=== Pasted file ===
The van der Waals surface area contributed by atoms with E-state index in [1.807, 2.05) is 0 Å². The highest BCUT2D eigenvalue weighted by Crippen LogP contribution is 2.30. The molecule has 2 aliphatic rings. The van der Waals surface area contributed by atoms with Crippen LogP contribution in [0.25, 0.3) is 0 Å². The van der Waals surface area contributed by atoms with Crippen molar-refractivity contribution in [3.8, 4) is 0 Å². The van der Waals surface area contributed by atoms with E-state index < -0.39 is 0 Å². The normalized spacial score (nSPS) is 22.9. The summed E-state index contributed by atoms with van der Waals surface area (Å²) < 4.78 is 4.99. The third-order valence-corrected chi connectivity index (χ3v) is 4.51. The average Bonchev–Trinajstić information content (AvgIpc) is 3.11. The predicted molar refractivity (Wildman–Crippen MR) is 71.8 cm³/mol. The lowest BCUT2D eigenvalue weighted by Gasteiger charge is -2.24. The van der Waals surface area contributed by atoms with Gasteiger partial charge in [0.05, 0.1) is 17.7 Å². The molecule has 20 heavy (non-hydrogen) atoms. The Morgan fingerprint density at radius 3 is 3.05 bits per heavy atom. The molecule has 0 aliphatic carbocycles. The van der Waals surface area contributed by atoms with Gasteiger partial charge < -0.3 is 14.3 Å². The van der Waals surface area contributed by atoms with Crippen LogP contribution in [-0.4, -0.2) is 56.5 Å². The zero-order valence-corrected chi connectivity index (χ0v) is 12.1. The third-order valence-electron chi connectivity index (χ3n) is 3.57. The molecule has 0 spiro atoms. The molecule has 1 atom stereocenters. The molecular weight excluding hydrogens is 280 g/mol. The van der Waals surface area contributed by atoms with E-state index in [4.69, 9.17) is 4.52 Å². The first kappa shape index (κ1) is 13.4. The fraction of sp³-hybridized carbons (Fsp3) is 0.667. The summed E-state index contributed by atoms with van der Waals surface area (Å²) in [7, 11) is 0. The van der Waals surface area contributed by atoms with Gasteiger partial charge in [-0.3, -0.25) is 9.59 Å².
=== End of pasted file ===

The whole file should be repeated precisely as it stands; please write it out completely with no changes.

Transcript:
The van der Waals surface area contributed by atoms with E-state index in [1.807, 2.05) is 0 Å². The highest BCUT2D eigenvalue weighted by Crippen LogP contribution is 2.30. The molecule has 2 aliphatic rings. The van der Waals surface area contributed by atoms with Crippen LogP contribution in [0.25, 0.3) is 0 Å². The van der Waals surface area contributed by atoms with Crippen molar-refractivity contribution in [3.8, 4) is 0 Å². The van der Waals surface area contributed by atoms with E-state index < -0.39 is 0 Å². The normalized spacial score (nSPS) is 22.9. The summed E-state index contributed by atoms with van der Waals surface area (Å²) < 4.78 is 4.99. The third-order valence-corrected chi connectivity index (χ3v) is 4.51. The average Bonchev–Trinajstić information content (AvgIpc) is 3.11. The predicted molar refractivity (Wildman–Crippen MR) is 71.8 cm³/mol. The lowest BCUT2D eigenvalue weighted by Gasteiger charge is -2.24. The van der Waals surface area contributed by atoms with Gasteiger partial charge in [0.05, 0.1) is 17.7 Å². The molecule has 20 heavy (non-hydrogen) atoms. The Morgan fingerprint density at radius 3 is 3.05 bits per heavy atom. The molecule has 0 aliphatic carbocycles. The van der Waals surface area contributed by atoms with Gasteiger partial charge < -0.3 is 14.3 Å². The van der Waals surface area contributed by atoms with Crippen LogP contribution in [-0.4, -0.2) is 56.5 Å². The zero-order valence-corrected chi connectivity index (χ0v) is 12.1. The third-order valence-electron chi connectivity index (χ3n) is 3.57. The molecule has 0 spiro atoms. The molecule has 1 atom stereocenters. The molecular weight excluding hydrogens is 280 g/mol. The van der Waals surface area contributed by atoms with E-state index in [4.69, 9.17) is 4.52 Å². The first kappa shape index (κ1) is 13.4. The fraction of sp³-hybridized carbons (Fsp3) is 0.667. The summed E-state index contributed by atoms with van der Waals surface area (Å²) in [7, 11) is 0. The van der Waals surface area contributed by atoms with Gasteiger partial charge in [-0.3, -0.25) is 9.59 Å².